Take the 2-minute tour ×
Stack Overflow is a question and answer site for professional and enthusiast programmers. It's 100% free, no registration required.

I want to build a bash script that reads a file and produces some command line parameters. my input file looks like

20.83      0.05     0.05  __adddf3
20.83      0.10     0.05  __aeabi_fadd
16.67      0.14     0.04  gaussian_smooth
8.33      0.16     0.02   __aeabi_ddiv

I must detect and copy all the __* strings and turncate them into a command such as

gprof -E __adddf3 -E __aeabi_fadd -E __aeabi_ddiv ./nameof.out

So far I use

#!/bin/bash
while read line
do
    if [[ "$line" == *__* ]] 
    then
        echo $line;
    fi
done <input.txt

to detect the requested lines but i guess, what i need is a one-line-command thing that i can't figure out. Any kind suggestions?

share|improve this question
1  
@shellter: == works fin with globbing. –  Dennis Williamson Jun 2 '12 at 3:44
    
@DennisWilliamson - correct, but I assume you mean "fine". –  jordanm Jun 2 '12 at 6:23
1  
@jordanm: I said "fin" probably because I was looking at the name of the person who edited this question. ;-) –  Dennis Williamson Jun 2 '12 at 7:35
    
@shellter: It means equal here, too. It's just equal to something with wildcards. –  Dennis Williamson Jun 2 '12 at 14:17
add comment

3 Answers

up vote 3 down vote accepted

Modifying your script:

#!/bin/bash
while read -r _ _ _ arg
do
    if [[ $arg == __* ]] 
    then
        args+=("-E" "$arg")
    fi
done <input.txt
gprof "${args[@]}" ./nameof.out

The underscores are valid variable names and serve to discard the fields you don't need.

The final line executes the command with the arguments.

You can feed the result of another command into the while loop by using process substitution:

#!/bin/bash
while read -r _ _ _ arg
do
    if [[ $arg == __* ]] 
    then
        args+=("-E" "$arg")
    fi
done < <(gprof some arguments filename)
gprof "${args[@]}" ./nameof.out
share|improve this answer
    
@user1431903: See my edited answer. –  Dennis Williamson Jun 2 '12 at 10:43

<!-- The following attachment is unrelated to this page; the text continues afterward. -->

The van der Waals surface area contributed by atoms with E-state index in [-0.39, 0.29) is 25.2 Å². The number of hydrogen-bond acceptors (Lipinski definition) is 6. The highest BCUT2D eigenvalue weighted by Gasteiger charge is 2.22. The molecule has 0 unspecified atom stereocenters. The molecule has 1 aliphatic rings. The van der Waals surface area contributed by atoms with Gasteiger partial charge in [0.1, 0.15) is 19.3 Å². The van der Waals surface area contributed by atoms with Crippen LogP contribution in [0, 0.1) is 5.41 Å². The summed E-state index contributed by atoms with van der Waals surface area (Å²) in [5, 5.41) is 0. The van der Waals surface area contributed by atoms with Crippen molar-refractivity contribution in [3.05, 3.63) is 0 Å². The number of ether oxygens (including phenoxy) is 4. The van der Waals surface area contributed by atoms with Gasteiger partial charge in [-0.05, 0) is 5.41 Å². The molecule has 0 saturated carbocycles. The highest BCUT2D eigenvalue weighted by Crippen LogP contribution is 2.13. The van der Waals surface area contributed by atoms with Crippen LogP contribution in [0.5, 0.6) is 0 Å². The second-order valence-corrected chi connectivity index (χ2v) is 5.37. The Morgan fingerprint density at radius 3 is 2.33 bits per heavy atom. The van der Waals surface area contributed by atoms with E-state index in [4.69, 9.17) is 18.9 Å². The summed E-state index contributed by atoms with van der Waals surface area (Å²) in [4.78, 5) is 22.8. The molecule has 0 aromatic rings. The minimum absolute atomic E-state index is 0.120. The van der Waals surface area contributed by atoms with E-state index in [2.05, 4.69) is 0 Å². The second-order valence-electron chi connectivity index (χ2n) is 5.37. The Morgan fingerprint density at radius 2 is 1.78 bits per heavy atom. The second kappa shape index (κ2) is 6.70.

Perfect! Exactly what i was looking for! Thank you. –  Dimitris Jun 2 '12 at 10:49
    
thumbs up Dennis. Thank you. –  Dimitris Jun 3 '12 at 18:49
add comment

Using awk:

awk '$4 ~/^__/{a=a" -E "$4}END{system("gprof "a" ./nameof.out")}' inputFile
share|improve this answer
    
That is perfect! I just need to turn that print into an executable command, so run instead of print. –  Dimitris Jun 2 '12 at 3:30
    
@user1431903: updated. –  Prince John Wesley Jun 2 '12 at 3:41
    
system() instead of print is the answer! :-) –  Dimitris Jun 2 '12 at 3:42
    
@user1431903 - don't forget to "accept" the answer by clicking on the arrow. –  ghoti Jun 2 '12 at 3:46
    
@ghoti I didn't. I'm just searching for a solution without awk –  Dimitris Jun 2 '12 at 10:46
add comment

One more way to skin the cat:

gprof `sed -ne '/__/s/.* / -E /p' input.txt` ./nameof.out

The sed script searches for lines with __, then changes everything up to the last space with -E and prints the result. You may have to adjust things a little if your whitespace could include tabs. For clarity, I didn't account for that here.

share|improve this answer
add comment

Your Answer

 
discard

By posting your answer, you agree to the privacy policy and terms of service.

Not the answer you're looking for? Browse other questions tagged or ask your own question.